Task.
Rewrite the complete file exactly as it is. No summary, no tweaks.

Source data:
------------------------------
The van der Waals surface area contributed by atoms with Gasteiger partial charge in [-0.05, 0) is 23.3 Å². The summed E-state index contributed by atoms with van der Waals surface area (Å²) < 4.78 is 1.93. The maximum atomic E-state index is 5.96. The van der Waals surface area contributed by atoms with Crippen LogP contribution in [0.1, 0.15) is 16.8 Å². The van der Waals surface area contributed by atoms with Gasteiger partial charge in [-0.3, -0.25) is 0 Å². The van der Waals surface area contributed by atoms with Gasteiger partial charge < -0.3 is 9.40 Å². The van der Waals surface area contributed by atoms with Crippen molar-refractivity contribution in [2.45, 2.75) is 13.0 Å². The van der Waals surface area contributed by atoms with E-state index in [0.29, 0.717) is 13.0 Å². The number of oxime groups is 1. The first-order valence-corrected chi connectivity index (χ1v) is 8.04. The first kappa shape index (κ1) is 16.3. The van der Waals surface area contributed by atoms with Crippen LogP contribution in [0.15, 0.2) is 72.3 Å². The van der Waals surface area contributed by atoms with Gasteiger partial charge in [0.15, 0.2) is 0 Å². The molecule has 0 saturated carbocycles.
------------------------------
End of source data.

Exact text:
The van der Waals surface area contributed by atoms with Gasteiger partial charge in [-0.05, 0) is 23.3 Å². The summed E-state index contributed by atoms with van der Waals surface area (Å²) < 4.78 is 1.93. The maximum atomic E-state index is 5.96. The van der Waals surface area contributed by atoms with Crippen LogP contribution in [0.1, 0.15) is 16.8 Å². The van der Waals surface area contributed by atoms with Gasteiger partial charge in [-0.3, -0.25) is 0 Å². The van der Waals surface area contributed by atoms with Gasteiger partial charge < -0.3 is 9.40 Å². The van der Waals surface area contributed by atoms with Crippen molar-refractivity contribution in [2.45, 2.75) is 13.0 Å². The van der Waals surface area contributed by atoms with E-state index in [0.29, 0.717) is 13.0 Å². The number of oxime groups is 1. The first-order valence-corrected chi connectivity index (χ1v) is 8.04. The first kappa shape index (κ1) is 16.3. The van der Waals surface area contributed by atoms with Crippen LogP contribution in [0.15, 0.2) is 72.3 Å². The van der Waals surface area contributed by atoms with Gasteiger partial charge in [0.15, 0.2) is 0 Å². The molecule has 0 saturated carbocycles.